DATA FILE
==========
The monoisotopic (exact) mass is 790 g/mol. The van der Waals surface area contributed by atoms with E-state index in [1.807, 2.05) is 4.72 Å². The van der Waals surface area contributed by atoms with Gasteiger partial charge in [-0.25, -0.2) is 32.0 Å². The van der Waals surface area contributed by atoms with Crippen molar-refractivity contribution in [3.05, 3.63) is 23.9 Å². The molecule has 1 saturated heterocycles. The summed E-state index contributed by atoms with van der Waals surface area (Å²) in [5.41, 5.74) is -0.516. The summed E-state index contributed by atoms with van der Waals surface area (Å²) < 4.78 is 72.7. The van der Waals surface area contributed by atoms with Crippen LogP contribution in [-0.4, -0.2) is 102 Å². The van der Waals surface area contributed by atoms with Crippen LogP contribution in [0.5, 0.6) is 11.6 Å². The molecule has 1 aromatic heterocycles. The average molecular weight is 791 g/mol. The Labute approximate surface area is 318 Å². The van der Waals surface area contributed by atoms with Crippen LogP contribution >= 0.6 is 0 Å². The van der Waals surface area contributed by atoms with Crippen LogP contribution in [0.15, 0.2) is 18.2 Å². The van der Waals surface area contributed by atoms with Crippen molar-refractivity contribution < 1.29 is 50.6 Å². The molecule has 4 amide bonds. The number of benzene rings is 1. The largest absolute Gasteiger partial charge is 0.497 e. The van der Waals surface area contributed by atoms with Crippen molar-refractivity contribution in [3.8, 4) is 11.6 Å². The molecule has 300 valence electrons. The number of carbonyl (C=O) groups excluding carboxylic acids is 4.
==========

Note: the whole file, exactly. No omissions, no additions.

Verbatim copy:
The monoisotopic (exact) mass is 790 g/mol. The van der Waals surface area contributed by atoms with E-state index in [1.807, 2.05) is 4.72 Å². The van der Waals surface area contributed by atoms with Gasteiger partial charge in [-0.25, -0.2) is 32.0 Å². The van der Waals surface area contributed by atoms with Crippen molar-refractivity contribution in [3.05, 3.63) is 23.9 Å². The molecule has 1 saturated heterocycles. The summed E-state index contributed by atoms with van der Waals surface area (Å²) in [5.41, 5.74) is -0.516. The summed E-state index contributed by atoms with van der Waals surface area (Å²) < 4.78 is 72.7. The van der Waals surface area contributed by atoms with Crippen LogP contribution in [-0.4, -0.2) is 102 Å². The van der Waals surface area contributed by atoms with Crippen LogP contribution in [0.5, 0.6) is 11.6 Å². The molecule has 1 aromatic heterocycles. The average molecular weight is 791 g/mol. The Labute approximate surface area is 318 Å². The van der Waals surface area contributed by atoms with Crippen LogP contribution >= 0.6 is 0 Å². The van der Waals surface area contributed by atoms with Crippen LogP contribution in [0.15, 0.2) is 18.2 Å². The van der Waals surface area contributed by atoms with Crippen molar-refractivity contribution < 1.29 is 50.6 Å². The molecule has 4 amide bonds. The number of benzene rings is 1. The largest absolute Gasteiger partial charge is 0.497 e. The van der Waals surface area contributed by atoms with Crippen molar-refractivity contribution in [3.8, 4) is 11.6 Å². The molecule has 300 valence electrons. The number of carbonyl (C=O) groups excluding carboxylic acids is 4.